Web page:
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One of my worst travel nightmares is an unanticipated and unresolvable problem cropping up with my airline reservation, as TPG and many frequent travelers have experienced. Despite my best efforts, one of my family’s flight reservations got canceled before our recent trip to Hawaii. In today’s post, I want to offer a cautionary tale that shows how an airline could fail to ticket your award trip and fail to provide helpful solutions after the fact.
Positioning from Maui to Honolulu
After a week’s vacation in Maui, we needed a positioning flight to Honolulu before returning home in first class on our Delta flight booked with Korean Air SkyPass miles. I used American Airlines AAdvantage miles to book four economy-class awards on Hawaiian Airlines, which offers more than 20 flights a day on that short route.
But about a week before our vacation, I realized that I had made the reservations for the wrong day. Thankfully, American Airlines allows date changes on awards at no cost, so long as the origin and destination are the same. After finding four award seats online for a 8:16am flight on the correct day, I called American to change our reservation, since changes to partner awards cannot be made online.
The agent I spoke with saw the same award availability that I did, and confirmed the change as requested. Using the confirmation numbers I was given, I went to the Hawaiian Airlines website to verify the reservation and select seats. Finally, I called Hawaiian Airlines to notify them that we would be carrying our infant son as a lap child (per the instructions on Hawaiian’s website). At no time was there any indication that there was any problem with our reservations.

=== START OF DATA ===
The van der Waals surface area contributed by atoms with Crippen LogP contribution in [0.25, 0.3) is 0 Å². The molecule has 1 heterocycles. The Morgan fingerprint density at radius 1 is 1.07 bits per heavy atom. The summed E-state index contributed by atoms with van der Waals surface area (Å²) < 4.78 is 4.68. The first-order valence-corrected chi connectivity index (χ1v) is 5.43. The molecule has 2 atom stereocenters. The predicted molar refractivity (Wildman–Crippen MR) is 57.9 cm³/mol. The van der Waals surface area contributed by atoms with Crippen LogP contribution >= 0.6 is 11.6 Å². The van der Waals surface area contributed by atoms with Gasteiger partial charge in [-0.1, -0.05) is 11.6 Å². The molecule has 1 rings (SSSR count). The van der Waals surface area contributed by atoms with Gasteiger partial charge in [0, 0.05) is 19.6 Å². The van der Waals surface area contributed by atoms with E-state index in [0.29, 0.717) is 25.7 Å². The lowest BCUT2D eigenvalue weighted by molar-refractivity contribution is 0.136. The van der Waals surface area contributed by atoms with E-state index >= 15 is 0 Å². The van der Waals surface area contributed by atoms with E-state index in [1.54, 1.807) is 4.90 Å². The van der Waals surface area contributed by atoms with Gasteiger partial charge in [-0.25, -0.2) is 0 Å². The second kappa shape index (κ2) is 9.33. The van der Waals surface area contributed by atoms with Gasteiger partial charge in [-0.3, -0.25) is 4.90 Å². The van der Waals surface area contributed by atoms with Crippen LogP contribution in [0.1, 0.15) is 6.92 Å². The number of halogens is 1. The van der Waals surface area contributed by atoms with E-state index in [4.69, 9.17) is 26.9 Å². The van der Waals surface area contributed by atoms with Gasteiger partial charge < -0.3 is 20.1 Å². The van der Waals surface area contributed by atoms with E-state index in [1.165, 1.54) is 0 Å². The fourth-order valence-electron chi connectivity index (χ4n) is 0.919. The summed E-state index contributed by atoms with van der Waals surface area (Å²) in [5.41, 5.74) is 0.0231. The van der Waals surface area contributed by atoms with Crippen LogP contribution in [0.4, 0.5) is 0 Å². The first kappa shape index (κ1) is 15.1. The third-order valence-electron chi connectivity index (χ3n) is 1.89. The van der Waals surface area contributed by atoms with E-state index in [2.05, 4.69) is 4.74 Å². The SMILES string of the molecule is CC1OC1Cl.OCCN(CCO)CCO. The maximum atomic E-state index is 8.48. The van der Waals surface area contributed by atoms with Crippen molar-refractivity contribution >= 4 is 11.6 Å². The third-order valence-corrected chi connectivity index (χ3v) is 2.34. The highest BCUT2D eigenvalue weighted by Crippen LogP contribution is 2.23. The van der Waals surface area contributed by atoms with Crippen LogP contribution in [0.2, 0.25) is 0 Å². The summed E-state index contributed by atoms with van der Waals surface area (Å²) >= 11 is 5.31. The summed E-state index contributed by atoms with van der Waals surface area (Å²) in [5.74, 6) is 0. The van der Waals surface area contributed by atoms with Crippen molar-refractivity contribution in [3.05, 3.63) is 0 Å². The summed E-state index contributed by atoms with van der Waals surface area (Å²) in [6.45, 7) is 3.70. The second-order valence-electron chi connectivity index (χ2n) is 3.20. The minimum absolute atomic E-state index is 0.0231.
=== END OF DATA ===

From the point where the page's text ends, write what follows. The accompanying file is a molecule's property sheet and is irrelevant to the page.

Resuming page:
The “Urgent” Email
The next day, I received an email titled “URGENT PLEASE CALL AMERICAN AIRLINES REGARDING [confirmation number]” with the instructions to “Please call American Airlines at 1 800 882 8880 regarding your upcoming reservation.” When I called, I was initially told that the reservation was canceled by Hawaiian. I was later told that the seats were never actually available, and that agent I spoke with made a mistake.
I pointed out that these explanations made no sense, as the award seats were available online and the American agent said that he ticketed them. I also explained that I saw the reservation on Hawaiian’s website using a Hawaiian Airlines confirmation number, and I even spoke to a Hawaiian representative who added a note to our reservation regarding our lap child. Yet all that the American agents would do was to offer us a new reservation for the only other flight that day that currently had award seats, the flight that left at 6am. This would mean waking up the family at 3am in order to drive to the airport from the other side of the island, return the rental car, check bags and go through security — a pretty horrible way to end a family vacation.
My wife and I spoke with multiple agents and supervisors who each freely admitted that American Airlines was at fault, but refused to offer any remedies other than allowing us to choose a new flight from the available award space. I suggested that American reach out to Hawaiian to try to resolve this issue, but they refused. I also suggested that American credit my account with sufficient miles to redeem first-class awards, which were available, but they refused.
After spending a couple hours on the phone (trying fix a flight that lasts just 30 minutes), representatives’ answers essentially came down to, “We made a mistake, but now it’s your problem.” Ultimately, we decided to fly out the night before, forfeiting a day we prepaid for our rental car in Maui, while costing us another day of car rental and a one-night hotel stay in Honolulu.
American’s Official Word
After the trip, I reached out to both American and Hawaiian’s public relations to get a response to how this can happen, and what travelers can do. I never heard back from Hawaiian, but American said this: